A Greek Orthodox school is being taken to the High Court for banning a Muslim pupil from wearing a hijab (headbag) to class, even though the school had advised the parents that ‘no headgear of any kind’ was permitted in the school before she was admitted.
Croydon Today The nine-year-old girl’s parents were so incensed at the decision they have pulled her out of St Cyprian’s Greek Orthodox Primary Academy, in Thornton Heath. (Good, now take her out of the country. for good)
St Cyprian’s Greek Orthodox Primary Academy is determined to fight attempts to overturn the ban on the pupil wearing a hajib
Now they have applied to the High Court in an attempt to force the school – the only one of its kind in the country – to reverse its ban on their daughter wearing a hijab (headbag). The parents believe it would be a sin for her head to be uncovered because she has reached puberty and is in the presence of male teachers.
Head teacher Kate Magliocco said the uniform policy was made clear to the parents when the girl arrived in Year 3.
It was not until she moved into Year 5 in September that they wanted their daughter to start wearing a hijab, a traditional headbag worn by Muslim women which represents the Islamic principle of modesty. Her parents complained to the governing body, which upheld the ban with the support of the Archdiocese of Thyateira and Great Britain.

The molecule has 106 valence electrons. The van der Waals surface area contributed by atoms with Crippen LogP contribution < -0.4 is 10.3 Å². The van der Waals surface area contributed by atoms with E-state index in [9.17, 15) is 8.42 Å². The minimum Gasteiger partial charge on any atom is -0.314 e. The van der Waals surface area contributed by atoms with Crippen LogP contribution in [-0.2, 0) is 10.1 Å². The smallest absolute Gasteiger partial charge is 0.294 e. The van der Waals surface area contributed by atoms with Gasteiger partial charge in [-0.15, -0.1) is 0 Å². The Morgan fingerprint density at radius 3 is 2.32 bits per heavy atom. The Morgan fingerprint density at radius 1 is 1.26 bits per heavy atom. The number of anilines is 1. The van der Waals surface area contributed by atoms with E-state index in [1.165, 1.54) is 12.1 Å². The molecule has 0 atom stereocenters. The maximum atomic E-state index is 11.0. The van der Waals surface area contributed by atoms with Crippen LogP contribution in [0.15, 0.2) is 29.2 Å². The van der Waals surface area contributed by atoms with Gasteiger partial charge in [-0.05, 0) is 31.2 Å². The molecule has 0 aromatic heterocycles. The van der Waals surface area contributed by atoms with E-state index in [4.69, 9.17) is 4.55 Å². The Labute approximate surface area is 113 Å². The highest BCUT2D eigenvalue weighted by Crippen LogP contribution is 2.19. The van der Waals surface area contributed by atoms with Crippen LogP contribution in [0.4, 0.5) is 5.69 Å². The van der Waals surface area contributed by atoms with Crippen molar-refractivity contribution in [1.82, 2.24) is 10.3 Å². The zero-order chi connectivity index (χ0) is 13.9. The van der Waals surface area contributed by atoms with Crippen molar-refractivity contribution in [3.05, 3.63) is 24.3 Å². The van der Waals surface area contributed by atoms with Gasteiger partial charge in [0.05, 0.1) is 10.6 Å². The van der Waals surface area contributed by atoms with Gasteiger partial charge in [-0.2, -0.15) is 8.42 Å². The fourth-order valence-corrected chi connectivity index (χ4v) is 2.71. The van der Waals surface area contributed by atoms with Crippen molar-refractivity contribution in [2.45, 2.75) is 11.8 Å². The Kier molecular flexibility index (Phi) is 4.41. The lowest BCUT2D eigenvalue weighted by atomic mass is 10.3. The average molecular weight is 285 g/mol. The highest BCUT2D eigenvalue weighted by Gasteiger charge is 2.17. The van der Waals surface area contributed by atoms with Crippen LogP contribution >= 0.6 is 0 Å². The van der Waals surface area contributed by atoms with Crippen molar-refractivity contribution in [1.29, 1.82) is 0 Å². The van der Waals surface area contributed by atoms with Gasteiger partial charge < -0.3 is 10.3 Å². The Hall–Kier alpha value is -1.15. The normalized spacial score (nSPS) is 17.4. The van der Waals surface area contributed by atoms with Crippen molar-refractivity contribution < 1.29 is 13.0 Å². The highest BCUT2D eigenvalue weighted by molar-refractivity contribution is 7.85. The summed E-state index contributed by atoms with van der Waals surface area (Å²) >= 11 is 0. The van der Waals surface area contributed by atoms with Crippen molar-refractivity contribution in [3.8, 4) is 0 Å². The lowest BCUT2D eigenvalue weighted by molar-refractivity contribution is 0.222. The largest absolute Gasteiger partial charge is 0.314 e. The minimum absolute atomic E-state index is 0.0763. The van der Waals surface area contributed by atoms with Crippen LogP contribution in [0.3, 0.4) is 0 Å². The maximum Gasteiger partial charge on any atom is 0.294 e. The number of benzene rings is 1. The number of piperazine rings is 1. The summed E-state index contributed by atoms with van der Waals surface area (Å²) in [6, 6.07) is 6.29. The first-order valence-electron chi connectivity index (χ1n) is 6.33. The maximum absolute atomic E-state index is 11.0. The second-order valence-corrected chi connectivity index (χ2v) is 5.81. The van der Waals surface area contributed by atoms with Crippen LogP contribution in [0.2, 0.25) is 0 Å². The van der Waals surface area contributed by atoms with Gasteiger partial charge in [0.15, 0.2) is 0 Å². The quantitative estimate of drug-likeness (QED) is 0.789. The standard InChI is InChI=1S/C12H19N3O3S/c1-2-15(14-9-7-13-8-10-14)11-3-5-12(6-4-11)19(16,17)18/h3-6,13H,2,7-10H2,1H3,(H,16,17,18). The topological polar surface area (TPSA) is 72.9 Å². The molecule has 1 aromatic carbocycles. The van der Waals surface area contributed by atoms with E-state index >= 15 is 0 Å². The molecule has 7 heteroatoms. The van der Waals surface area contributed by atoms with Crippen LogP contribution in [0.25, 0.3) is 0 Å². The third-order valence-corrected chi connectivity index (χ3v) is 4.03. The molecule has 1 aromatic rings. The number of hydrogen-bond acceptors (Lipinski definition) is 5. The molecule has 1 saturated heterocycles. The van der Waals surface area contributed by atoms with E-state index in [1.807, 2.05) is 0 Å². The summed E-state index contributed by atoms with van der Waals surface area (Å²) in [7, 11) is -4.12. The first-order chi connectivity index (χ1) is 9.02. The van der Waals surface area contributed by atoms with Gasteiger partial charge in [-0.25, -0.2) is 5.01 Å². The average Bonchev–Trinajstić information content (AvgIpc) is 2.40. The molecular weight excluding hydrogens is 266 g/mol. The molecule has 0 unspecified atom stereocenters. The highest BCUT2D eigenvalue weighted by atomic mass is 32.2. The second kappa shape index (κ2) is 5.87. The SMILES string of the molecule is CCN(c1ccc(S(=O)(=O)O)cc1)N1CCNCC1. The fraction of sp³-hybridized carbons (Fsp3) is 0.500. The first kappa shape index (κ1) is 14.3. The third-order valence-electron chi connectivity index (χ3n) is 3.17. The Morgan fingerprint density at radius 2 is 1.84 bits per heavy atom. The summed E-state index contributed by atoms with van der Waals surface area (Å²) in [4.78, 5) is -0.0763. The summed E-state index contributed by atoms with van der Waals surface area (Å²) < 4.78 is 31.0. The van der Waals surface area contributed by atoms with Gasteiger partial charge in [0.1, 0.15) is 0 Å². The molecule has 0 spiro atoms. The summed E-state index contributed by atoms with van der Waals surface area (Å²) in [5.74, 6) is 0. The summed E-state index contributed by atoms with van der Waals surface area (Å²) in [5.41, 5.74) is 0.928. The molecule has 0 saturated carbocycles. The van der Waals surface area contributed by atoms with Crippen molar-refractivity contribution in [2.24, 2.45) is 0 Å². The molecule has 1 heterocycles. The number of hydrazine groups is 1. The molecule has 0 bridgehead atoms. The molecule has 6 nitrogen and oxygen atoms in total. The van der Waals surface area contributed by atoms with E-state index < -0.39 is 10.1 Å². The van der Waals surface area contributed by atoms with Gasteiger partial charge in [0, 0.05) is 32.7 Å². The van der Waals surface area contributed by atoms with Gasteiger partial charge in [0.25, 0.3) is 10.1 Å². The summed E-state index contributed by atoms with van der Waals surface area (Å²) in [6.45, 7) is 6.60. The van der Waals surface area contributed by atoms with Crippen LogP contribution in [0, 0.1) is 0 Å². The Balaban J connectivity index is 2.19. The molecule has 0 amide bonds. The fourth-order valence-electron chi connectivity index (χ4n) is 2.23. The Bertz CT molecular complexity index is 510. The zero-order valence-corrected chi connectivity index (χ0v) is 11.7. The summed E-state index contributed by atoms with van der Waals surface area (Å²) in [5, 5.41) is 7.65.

“The decision not to allow her to wear a headscarf was taken by the governing body. The school has a very particular uniform policy which is shared with parents and, as head, I must follow the plan.
“The pupil in question came to us from a private school. Her parents actively chose us and, before she arrived, we held a meeting which included details of the uniform plan. We are the only Greek Orthodox Primary School in the whole country. The parents actively sought our school. They must have done so with their eyes open.”
Girls are required to wear a dark blue coat, an optional blazer, a skirt, a white blouse, a navy blue pullover and navy blue or white socks and black shoes. Shuiab Yusaf, trustee of Croydon Mosque & Islamic Centre, urged the school to reconsider the ban.
He said: “We encourage schools to be a little less strict and allow Muslim girls to wear headbags if that is what they want to do,” he said. (How about if Catholic kids come to your Muslim school wearing crosses?)